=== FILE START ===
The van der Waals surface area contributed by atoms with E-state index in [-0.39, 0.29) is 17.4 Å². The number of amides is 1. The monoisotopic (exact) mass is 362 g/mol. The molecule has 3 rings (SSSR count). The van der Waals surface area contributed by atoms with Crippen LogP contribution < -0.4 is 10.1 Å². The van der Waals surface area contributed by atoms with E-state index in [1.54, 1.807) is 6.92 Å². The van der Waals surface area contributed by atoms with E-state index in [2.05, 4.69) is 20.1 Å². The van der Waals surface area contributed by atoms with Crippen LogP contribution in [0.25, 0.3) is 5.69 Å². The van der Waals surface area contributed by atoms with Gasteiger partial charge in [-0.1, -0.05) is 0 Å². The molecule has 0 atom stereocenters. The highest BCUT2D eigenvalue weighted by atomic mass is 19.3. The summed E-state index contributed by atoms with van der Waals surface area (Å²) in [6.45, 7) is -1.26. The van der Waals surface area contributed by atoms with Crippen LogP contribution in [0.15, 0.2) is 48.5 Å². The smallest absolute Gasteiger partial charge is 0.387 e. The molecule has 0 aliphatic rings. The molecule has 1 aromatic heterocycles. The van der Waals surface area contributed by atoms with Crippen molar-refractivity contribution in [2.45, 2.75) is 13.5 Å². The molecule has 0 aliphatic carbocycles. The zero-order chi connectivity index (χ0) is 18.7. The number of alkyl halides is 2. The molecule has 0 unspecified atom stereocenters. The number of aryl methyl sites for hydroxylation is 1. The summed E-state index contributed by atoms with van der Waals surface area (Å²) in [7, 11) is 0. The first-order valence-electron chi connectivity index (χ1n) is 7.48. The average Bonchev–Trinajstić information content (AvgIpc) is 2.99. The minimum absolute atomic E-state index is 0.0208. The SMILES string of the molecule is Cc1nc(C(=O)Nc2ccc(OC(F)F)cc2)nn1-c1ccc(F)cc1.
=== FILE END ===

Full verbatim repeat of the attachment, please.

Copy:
The van der Waals surface area contributed by atoms with E-state index in [-0.39, 0.29) is 17.4 Å². The number of amides is 1. The monoisotopic (exact) mass is 362 g/mol. The molecule has 3 rings (SSSR count). The van der Waals surface area contributed by atoms with Crippen LogP contribution < -0.4 is 10.1 Å². The van der Waals surface area contributed by atoms with E-state index in [1.54, 1.807) is 6.92 Å². The van der Waals surface area contributed by atoms with E-state index in [2.05, 4.69) is 20.1 Å². The van der Waals surface area contributed by atoms with Crippen LogP contribution in [0.25, 0.3) is 5.69 Å². The van der Waals surface area contributed by atoms with Gasteiger partial charge in [-0.1, -0.05) is 0 Å². The molecule has 0 atom stereocenters. The highest BCUT2D eigenvalue weighted by atomic mass is 19.3. The summed E-state index contributed by atoms with van der Waals surface area (Å²) in [6.45, 7) is -1.26. The van der Waals surface area contributed by atoms with Crippen LogP contribution in [0.15, 0.2) is 48.5 Å². The smallest absolute Gasteiger partial charge is 0.387 e. The molecule has 0 aliphatic rings. The molecule has 1 aromatic heterocycles. The van der Waals surface area contributed by atoms with Crippen molar-refractivity contribution in [2.45, 2.75) is 13.5 Å². The molecule has 0 aliphatic carbocycles. The zero-order chi connectivity index (χ0) is 18.7. The number of alkyl halides is 2. The molecule has 0 unspecified atom stereocenters. The number of aryl methyl sites for hydroxylation is 1. The summed E-state index contributed by atoms with van der Waals surface area (Å²) in [7, 11) is 0. The first-order valence-electron chi connectivity index (χ1n) is 7.48. The average Bonchev–Trinajstić information content (AvgIpc) is 2.99. The minimum absolute atomic E-state index is 0.0208. The SMILES string of the molecule is Cc1nc(C(=O)Nc2ccc(OC(F)F)cc2)nn1-c1ccc(F)cc1.